THE BLUE DAHLIA
1946, Universal, 96 min, USA, Dir: George Marshall

Hard-luck WWII vet Alan Ladd returns to Los Angeles only to become the prime suspect in the murder of his two-timing wife (Doris Dowling). Fortunately, plucky Veronica Lake is around to help him navigate the twists and turns of Raymond Chandler’s Oscar-nominated screenplay. Ladd is accompanied by his faithful dogface pal William Bendix and a pre-Ward Cleaver Hugh Beaumont. An exquisite time capsule of 1940s L.A. hardboiled style, featuring the impeccable wardrobe stylings of Edith Head. Script by Raymond Chandler.


THE FALLEN IDOL
1948, Rialto Pictures, 95 min, UK, Dir: Carol Reed

Carol Reed, one of England’s most celebrated directors, probes the complexity and callousness of human relationships in this Oscar-nominated adaptation of a story by Graham Greene. Told through the naive eyes of an upper-class boy, the film centers on his idealization of his father’s butler, Baines, who entertains him with extravagant (and fictional) accounts of heroic adventures. Contrasting this is the reality of Baines’s unhappy, loveless marriage and his dreams of escaping his lot in life. Top-shelf performances from Ralph Richardson, Michèle Morgan, and young Bobby Henrey fuel this suspenseful, exceptionally written story of loyalty, betrayal, and everything in between.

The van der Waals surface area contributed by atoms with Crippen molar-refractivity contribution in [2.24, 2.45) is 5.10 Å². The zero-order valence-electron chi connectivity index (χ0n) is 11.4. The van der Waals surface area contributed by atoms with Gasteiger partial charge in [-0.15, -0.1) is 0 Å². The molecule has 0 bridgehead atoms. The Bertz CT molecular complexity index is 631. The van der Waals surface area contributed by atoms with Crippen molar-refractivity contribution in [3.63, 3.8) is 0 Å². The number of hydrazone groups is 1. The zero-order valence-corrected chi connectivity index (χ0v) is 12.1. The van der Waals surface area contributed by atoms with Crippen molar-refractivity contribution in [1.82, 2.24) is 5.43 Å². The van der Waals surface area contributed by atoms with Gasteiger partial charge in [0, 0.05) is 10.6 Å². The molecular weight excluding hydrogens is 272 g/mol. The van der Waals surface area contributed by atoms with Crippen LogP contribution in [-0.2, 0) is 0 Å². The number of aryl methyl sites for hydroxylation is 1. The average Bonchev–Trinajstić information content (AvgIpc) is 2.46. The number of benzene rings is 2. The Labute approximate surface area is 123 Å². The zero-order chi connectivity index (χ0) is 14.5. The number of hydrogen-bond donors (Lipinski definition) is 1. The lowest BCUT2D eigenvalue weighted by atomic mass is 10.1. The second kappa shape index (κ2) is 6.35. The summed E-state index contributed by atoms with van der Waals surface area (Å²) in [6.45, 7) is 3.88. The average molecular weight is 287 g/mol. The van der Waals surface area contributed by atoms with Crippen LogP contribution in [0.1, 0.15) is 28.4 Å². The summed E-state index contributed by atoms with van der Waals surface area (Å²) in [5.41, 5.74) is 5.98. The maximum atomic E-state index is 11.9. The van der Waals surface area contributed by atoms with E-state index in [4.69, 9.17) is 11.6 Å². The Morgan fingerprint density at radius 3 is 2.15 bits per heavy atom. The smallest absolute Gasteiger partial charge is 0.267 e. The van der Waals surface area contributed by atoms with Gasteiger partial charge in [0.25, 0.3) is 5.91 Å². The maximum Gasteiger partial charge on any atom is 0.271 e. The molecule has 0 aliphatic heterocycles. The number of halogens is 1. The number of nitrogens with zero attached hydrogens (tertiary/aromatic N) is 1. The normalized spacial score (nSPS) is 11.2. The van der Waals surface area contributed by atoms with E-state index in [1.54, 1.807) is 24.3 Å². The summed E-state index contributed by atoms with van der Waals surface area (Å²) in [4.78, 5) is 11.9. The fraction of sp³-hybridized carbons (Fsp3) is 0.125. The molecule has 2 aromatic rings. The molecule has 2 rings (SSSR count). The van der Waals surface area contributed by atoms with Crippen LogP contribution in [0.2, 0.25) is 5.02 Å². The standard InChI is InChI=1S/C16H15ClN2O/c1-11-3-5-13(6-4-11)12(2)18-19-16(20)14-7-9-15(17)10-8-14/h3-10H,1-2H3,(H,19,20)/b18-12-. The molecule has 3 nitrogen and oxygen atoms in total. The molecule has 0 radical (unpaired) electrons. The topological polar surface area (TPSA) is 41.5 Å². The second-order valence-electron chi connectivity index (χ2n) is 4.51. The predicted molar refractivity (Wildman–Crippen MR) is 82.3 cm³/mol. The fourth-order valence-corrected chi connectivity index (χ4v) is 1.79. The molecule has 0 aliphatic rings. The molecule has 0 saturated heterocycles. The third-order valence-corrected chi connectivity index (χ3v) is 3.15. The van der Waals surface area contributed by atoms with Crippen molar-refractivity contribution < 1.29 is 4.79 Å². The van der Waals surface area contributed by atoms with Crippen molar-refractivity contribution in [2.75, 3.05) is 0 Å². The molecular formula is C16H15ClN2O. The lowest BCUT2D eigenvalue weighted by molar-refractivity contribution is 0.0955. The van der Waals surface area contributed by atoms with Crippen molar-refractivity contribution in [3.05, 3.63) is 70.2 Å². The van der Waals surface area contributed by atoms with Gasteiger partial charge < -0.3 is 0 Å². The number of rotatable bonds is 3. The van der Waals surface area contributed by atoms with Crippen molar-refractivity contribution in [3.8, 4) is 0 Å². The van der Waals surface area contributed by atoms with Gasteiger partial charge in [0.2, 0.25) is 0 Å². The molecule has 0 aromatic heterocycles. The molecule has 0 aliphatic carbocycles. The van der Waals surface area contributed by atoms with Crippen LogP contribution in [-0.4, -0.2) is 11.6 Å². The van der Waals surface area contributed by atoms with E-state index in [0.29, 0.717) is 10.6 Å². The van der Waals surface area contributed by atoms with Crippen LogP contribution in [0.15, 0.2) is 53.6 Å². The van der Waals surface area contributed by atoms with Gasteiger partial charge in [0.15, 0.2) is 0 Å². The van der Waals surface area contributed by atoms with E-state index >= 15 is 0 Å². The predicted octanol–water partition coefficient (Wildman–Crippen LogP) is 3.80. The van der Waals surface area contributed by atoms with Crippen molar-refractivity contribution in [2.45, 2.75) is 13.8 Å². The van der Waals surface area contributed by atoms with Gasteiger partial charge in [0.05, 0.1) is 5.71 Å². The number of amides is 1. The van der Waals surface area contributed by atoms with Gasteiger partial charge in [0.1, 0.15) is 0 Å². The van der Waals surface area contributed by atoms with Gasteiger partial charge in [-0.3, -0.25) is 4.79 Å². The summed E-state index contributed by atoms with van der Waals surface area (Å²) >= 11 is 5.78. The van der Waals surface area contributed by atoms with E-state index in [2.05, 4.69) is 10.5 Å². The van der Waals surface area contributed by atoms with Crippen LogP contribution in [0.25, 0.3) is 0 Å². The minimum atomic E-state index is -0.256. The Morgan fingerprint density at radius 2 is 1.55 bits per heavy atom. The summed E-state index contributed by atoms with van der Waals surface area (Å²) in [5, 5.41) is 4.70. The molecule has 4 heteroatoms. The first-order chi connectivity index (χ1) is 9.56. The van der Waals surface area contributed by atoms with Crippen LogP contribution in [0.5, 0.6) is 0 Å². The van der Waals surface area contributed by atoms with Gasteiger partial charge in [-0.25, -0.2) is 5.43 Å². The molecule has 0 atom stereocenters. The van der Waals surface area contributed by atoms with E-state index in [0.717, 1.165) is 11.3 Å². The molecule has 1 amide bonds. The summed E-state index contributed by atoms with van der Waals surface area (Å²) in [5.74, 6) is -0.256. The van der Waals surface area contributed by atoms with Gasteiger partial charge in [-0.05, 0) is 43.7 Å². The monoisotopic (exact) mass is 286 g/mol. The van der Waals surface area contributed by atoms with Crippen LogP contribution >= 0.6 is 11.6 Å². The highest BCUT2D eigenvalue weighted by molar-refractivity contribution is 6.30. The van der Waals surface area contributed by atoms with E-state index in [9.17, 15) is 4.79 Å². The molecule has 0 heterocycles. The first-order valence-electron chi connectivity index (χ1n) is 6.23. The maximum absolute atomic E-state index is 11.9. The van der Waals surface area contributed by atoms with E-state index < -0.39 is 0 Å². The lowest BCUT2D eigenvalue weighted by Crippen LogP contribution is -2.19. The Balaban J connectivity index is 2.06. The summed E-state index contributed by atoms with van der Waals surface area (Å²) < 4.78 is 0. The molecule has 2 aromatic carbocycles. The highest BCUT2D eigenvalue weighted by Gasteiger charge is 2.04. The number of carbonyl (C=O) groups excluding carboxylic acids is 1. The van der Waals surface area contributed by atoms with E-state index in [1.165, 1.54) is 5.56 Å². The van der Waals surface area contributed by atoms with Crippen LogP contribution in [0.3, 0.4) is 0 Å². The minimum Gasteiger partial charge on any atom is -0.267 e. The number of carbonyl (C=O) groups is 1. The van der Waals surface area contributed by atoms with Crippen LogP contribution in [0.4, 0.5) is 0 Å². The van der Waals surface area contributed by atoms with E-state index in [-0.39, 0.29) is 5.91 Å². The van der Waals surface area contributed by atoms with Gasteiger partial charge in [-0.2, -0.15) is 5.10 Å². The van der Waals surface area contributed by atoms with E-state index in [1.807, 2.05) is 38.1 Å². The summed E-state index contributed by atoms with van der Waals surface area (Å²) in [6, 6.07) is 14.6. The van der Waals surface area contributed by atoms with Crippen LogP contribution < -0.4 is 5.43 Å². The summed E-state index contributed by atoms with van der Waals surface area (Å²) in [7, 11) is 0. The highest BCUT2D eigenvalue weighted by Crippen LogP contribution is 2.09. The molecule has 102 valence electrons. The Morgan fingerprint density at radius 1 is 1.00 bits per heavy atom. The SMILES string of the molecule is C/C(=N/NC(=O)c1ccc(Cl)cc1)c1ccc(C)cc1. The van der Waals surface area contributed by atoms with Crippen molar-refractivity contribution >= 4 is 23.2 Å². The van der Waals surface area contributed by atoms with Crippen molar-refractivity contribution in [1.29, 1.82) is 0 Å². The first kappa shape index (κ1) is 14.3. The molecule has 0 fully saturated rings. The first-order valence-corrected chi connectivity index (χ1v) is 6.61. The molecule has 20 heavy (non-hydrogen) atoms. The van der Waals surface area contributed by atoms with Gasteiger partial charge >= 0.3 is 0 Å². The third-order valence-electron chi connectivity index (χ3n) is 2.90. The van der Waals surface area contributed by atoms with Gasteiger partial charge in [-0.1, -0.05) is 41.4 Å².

THE LOST WEEKEND
1945, Universal, 101 min, USA, Dir: Billy Wilder

Director Billy Wilder’s experiences working with Raymond Chandler on DOUBLE INDEMNITY reportedly drew him to this hard-hitting portrait of an alcoholic on a downward spiral. Ray Milland stars as New York writer Don Birnam, whose battle with the bottle takes him from bars to pawnshops to a psychiatric ward as he hits rock bottom. Co-starring Jane Wyman and Howard Da Silva, the film won Oscars for Best Picture, Director, Actor and Adapted Screenplay (by Wilder and producer Charles Brackett).


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